Choreography: Lee Sher & Saar Harari

Creating perfromers: Jye-Hwei Lin, Saar Harari and Lee Sher

Music: Collage: Chole, Vitamin String Quartet, Wabi Sabi, Peter Scherer.

Israeli songs: Sharon Lifshitz- “Its difficult with out you” word and music, Sharon LifshitsRita- “Living from day to day” words, Hanoch Levin. music, Rami Kleinstein

Light Design: Joe Levasseur

Costumes Designer: Rakefet Levi.

Geisha was made possible by the support of:

  • The Harkness Dance Festival
  • The Office of Cultural Affairs, Consulate General of Israel in NY.
  • The Six Points Fellowship, The Foundation for Jewish Culture
  • VSM Productions.
  • Dalia’s Studio, Israel.


Geisha,” by LeeSaar The Company, is a trio with a sexy, raw edge that belies an underlying sense of vulnerability. The Festivals’ highlight, mysteriously moving. – The New Yorker

Ms. Sher and Mr. Harari, the directors of LeeSaar the Company, slowly and methodically build a world that is claustrophobic in its intensity. LeeSaar’s dances always require unwavering attention, they are powerful. “Geisha” is one of their strongest and most fascinating excursions into territory whose physical and emotional atmospheres are a coolly seething whole.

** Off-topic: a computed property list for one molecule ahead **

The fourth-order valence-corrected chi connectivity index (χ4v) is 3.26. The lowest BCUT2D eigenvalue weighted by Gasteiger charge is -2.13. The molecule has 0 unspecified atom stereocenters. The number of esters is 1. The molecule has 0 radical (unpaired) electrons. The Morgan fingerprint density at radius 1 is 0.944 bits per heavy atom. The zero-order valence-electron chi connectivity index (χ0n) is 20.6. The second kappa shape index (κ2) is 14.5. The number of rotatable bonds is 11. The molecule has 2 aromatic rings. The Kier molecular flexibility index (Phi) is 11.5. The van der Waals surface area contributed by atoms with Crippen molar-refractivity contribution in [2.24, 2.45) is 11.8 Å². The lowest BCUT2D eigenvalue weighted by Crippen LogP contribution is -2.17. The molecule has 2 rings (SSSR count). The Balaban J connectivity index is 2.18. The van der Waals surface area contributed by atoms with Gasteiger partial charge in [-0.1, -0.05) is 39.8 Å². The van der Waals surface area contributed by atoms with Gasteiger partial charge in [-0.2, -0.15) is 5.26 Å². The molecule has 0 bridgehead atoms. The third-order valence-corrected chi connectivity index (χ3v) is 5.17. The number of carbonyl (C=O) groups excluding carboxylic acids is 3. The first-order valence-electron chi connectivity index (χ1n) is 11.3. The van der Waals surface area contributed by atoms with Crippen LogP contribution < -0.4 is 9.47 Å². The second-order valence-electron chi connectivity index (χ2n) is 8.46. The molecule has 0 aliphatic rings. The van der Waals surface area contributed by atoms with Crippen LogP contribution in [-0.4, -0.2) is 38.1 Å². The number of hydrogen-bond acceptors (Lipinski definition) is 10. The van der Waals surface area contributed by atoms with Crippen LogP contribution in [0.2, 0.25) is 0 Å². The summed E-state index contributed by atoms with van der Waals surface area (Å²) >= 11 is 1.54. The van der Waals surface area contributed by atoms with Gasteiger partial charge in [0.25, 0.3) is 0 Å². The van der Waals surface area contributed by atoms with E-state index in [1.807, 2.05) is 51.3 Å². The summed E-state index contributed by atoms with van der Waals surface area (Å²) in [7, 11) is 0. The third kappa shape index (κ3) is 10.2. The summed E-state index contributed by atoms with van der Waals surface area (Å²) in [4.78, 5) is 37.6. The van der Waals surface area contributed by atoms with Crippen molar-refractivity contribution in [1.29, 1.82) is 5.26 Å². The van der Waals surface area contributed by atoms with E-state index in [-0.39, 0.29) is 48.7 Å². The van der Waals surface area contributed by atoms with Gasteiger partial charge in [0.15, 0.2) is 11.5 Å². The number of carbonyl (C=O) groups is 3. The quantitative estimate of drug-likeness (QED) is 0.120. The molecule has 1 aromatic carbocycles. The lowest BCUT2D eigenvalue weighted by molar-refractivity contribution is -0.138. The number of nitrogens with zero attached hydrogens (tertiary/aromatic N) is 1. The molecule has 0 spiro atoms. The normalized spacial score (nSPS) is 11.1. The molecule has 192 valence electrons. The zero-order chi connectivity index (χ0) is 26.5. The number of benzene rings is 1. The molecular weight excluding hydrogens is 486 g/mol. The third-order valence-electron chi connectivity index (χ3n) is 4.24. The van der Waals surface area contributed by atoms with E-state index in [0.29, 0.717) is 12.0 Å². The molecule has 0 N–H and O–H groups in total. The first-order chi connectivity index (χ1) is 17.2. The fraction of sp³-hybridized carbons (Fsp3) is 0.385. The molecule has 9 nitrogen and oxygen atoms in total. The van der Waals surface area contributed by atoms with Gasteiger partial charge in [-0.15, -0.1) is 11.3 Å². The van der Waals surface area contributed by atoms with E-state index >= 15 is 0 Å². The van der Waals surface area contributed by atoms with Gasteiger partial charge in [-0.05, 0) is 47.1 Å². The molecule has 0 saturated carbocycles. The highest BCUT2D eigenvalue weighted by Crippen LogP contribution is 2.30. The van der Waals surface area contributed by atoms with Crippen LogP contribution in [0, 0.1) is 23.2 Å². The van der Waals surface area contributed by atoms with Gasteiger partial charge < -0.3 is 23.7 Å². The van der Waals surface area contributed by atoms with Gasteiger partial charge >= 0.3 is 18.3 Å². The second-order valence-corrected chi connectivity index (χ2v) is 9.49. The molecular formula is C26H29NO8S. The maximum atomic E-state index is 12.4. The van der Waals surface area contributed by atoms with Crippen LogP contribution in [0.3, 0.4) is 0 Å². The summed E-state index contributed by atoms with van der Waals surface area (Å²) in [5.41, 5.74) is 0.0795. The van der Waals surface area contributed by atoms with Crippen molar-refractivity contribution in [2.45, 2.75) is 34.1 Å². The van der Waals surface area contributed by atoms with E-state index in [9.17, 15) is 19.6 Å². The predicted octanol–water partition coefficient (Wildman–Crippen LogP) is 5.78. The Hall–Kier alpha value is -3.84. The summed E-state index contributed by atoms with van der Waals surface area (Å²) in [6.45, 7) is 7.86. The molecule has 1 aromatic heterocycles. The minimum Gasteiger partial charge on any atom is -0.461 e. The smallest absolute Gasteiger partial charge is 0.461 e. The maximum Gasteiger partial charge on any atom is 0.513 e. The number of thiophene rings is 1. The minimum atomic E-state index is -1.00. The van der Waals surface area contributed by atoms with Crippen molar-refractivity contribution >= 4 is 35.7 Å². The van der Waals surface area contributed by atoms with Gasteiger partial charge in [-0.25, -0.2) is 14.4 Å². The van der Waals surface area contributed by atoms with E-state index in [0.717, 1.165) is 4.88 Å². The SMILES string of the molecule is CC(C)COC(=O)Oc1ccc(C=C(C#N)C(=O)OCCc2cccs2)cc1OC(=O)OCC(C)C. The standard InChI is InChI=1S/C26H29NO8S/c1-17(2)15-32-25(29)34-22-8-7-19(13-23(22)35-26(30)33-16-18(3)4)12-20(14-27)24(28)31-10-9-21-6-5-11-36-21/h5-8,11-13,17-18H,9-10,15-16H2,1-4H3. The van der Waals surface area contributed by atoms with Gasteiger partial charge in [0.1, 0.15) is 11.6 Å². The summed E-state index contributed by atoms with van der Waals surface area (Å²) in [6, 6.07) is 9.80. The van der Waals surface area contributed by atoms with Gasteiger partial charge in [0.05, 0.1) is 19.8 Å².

…Pitch perfect and delicious. The effect is of a window opening into another world, and also of the larger-than-life pop embodiment of Ms. Lin’s introverted woman-as-geisha

It begins with a stunning solo by a stunning woman, She can do something as small as touch her fingers to her mouth, and meanings explode in your mind. she never loses the specificity of being in the moment—aware of the space around her and how she fits into it.

Remarkable—familiar in the sense of legible, yet, not exactly like anything you’ve ever seen. – The NY Times Dance Review, By Jennifer Dunning, March 7, 2008

“Geisha is an Often Silent, nearly Meditative experiance…Damn near all dance is about relationships in some way or another, but few pieces exploit the idea of how the space between two human bodies can be both a charged field and a cold void like LeeSaar’s Geisha.” – The Oregonian

“I won’t spoil the ending of this piece, the ‘will they, won’t they’ drama is part of the whole excitement and I think it would be a disservice to clue you in on the ending. But I was amazed at the end of the piece just how sucked in to the drama I had become. I’ve seen a good amount of modern dance but never anything so deliberate, passionate and amazing as Leesarr’s Geisha. This is the kind of work that could awaken a love for modern dance.” – Oregon Arts & Culture

When Geisha ended, I felt as if I had come face to face with a giant multi-faceted jewel—some sides illuminated in my view, some quite hidden. And that was truly fine. – Brooklyn Rail